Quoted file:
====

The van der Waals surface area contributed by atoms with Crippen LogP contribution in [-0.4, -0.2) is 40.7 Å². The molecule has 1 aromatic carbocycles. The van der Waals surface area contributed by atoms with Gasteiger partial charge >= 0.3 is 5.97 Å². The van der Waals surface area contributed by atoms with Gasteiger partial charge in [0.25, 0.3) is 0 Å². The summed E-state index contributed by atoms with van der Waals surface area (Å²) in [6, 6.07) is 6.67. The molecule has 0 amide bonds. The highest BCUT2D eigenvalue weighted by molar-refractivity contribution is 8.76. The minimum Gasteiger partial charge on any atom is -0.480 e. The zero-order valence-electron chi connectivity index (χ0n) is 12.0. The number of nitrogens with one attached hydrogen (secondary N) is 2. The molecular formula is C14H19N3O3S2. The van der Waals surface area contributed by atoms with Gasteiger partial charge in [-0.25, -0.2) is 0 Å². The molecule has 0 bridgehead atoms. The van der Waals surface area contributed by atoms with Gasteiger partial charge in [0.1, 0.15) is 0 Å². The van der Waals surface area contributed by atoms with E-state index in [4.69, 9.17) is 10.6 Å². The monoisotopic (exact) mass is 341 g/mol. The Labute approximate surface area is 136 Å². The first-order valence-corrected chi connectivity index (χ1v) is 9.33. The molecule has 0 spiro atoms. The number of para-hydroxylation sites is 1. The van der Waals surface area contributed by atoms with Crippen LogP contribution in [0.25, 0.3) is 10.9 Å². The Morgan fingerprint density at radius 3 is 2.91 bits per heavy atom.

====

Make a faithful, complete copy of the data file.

The van der Waals surface area contributed by atoms with Crippen LogP contribution in [-0.4, -0.2) is 40.7 Å². The molecule has 1 aromatic carbocycles. The van der Waals surface area contributed by atoms with Gasteiger partial charge >= 0.3 is 5.97 Å². The van der Waals surface area contributed by atoms with Gasteiger partial charge in [0.25, 0.3) is 0 Å². The summed E-state index contributed by atoms with van der Waals surface area (Å²) in [6, 6.07) is 6.67. The molecule has 0 amide bonds. The highest BCUT2D eigenvalue weighted by molar-refractivity contribution is 8.76. The minimum Gasteiger partial charge on any atom is -0.480 e. The zero-order valence-electron chi connectivity index (χ0n) is 12.0. The number of nitrogens with one attached hydrogen (secondary N) is 2. The molecular formula is C14H19N3O3S2. The van der Waals surface area contributed by atoms with Gasteiger partial charge in [-0.25, -0.2) is 0 Å². The molecule has 0 bridgehead atoms. The van der Waals surface area contributed by atoms with Gasteiger partial charge in [0.1, 0.15) is 0 Å². The van der Waals surface area contributed by atoms with E-state index in [4.69, 9.17) is 10.6 Å². The monoisotopic (exact) mass is 341 g/mol. The Labute approximate surface area is 136 Å². The first-order valence-corrected chi connectivity index (χ1v) is 9.33. The molecule has 0 spiro atoms. The number of para-hydroxylation sites is 1. The van der Waals surface area contributed by atoms with Crippen LogP contribution in [0.25, 0.3) is 10.9 Å². The Morgan fingerprint density at radius 3 is 2.91 bits per heavy atom.